Physicist

Physicist
By Paul Fischer
Mr. Lamberti
Career Exploration
May 30, 2010
Paul Fischer
Mr. Lamberti
Career Exploration
May 21, 2010
Physicist
         If someone is interested in working in physics, the federal government is probably the best place to start looking: over half of all physicists are hired by the government (bls.com). There are a wide variety of jobs available for physicists, from fighting crime, product development, studying motion or other practical uses to abstract physicists who try to find out about the beginning of the universe and planetary motions.
            Studying in an abstract field can be very beneficial to society, for example there are many instances when devices designed purely for science have great benefit to people. Microwaves, cell phones, even computers are at least partially side effects of pure science research for physics (bls.org). While the inventors of the devices may not profit directly (although many do), they tend to be far more concerned with ensuring that they receive proper credit. With that credit comes further funding and grants, which allow physicists to pursue their goals in science (aip.org).
            Research for the military also helps create appliances with everyday use. Lasers, nuclear power and radar are all examples of how military research has inadvertently lead to important staples in modern life. This is especially important to job-seekers, because a large portion of the jobs in physics belong to the military.
         Becoming a physicist almost certainly requires an ability to create devices, often experiments will call for things that haven’t been invented. Astronomers, for example, are continually building the next biggest and best telescope (bls.com). The side effect is that often devices have many uses, even in the real world. As far back as Sir Isaac Newton, physicists had predicted that orbital satellites could circle the earth in perpetual freefall. The satellites that today fire missiles, communicate GPS, and relay cell phone calls are a result of hundreds of years of research into the nature of gravity.
            The military race to develop a super weapon using light resulted in the invention of the modern laser. Now this work on light is used in everything from CD players to manufacturing cars. Lasers are so powerful today that they can alter the retina in a damaged eye. The work of combining different technologies to fit one need often falls to physicists, who say problem-solving is among their most important job skills (aip.org).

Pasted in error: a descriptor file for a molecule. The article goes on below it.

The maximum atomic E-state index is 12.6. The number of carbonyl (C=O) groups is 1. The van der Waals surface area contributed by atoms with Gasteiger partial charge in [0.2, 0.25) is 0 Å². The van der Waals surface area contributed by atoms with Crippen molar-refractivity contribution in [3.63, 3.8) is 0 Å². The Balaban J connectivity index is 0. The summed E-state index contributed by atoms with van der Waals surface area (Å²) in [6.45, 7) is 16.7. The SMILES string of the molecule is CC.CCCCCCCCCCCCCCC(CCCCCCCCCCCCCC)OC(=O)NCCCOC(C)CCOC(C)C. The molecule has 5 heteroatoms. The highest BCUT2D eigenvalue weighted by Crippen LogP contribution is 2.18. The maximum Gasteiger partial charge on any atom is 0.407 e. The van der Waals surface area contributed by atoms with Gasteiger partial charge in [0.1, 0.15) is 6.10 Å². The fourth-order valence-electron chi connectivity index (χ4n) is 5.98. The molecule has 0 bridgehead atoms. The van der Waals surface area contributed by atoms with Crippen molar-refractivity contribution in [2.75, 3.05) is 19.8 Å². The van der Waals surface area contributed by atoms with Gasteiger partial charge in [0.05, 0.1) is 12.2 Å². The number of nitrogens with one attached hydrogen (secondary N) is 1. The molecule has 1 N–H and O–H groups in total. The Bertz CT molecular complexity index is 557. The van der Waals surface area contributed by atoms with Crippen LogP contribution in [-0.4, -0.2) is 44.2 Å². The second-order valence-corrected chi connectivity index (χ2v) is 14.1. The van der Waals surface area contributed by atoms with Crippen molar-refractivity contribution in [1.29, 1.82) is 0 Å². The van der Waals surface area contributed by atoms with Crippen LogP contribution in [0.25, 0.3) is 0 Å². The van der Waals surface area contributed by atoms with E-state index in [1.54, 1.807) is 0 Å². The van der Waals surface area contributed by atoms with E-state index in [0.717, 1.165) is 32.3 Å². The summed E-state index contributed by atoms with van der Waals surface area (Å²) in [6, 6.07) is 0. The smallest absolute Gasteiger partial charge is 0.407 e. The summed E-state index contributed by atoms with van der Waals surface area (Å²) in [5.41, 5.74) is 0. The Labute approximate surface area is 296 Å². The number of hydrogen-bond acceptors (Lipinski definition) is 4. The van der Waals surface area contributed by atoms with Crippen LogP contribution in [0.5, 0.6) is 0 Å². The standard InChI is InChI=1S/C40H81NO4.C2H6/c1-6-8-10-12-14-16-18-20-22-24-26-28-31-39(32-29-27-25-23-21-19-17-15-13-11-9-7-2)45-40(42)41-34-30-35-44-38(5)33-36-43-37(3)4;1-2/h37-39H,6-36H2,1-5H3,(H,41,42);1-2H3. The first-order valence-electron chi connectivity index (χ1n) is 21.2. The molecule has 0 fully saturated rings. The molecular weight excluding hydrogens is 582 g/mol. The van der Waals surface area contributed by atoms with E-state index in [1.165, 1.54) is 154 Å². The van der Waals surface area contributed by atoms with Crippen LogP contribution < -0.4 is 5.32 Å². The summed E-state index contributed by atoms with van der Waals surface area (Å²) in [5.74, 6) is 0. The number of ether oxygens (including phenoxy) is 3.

An advantage of entering physics as a career choice is that, while the academics may be rigorous, usually requiring at least a PhD, there are not a lot of unusual workplace hazards, as with other specialized fields such as nuclear technicians. Physicists also tend to work regular hours, although some at special laboratories or observatories may have strange hours (bls.org). Like many professions in the scientific field, a lot of physicists’ time can be eaten by the tedious process of applying for grants.
            In some cases, this may take more time than their actual work in science. Physicists also may spend a lot of time teaching students, which can detract from their research opportunities, even at large universities. While, like medicine, the demand for physicists is not likely to drop any time soon, physicists are not paid nearly as well, and actually need a comparable level of education just to survive. Some researchers earn on the poverty line, and it can be hard to raise a family on such a low salary. University tenure tracks offer a viable direction for physicists who are willing to sacrifice research time to teach students. Sometimes, graduate students can prove helpful with dull research or experiments.
            Working as a physicist, above all, takes a devotion to science that very few have. They need to value credit above money, and the advancement of technology has to be above all. Should that be the case, their worth to society is incontrovertible, and their work is central to the modern world.
         Pay is usually based on the willingness of a physicist to network and seek grants. In the US there are 17,500 physicists, of whom only 1,500 are astronomers (bls.com). In the next decade, the field is expected to grow faster than the average employment in the country, at a brisk 16%. While the work to get there is difficult, and the pay is not amazing, with starting salaries between 30 and 55 thousand, as opposed to 60 to 70 thousand for a chemical engineering student (aip.org), job security is nearly certain, and more importantly, physics is a legitimately vital field to the scientific superiority of America.
Bibliography
“Physicists and Astronomers.” Bls.com. 17 Dec. 2009. Web. 21 May 2010. .
“Statistics.” AIP.org. American Institute of Physics, 2010. Web. 21 May 2010. .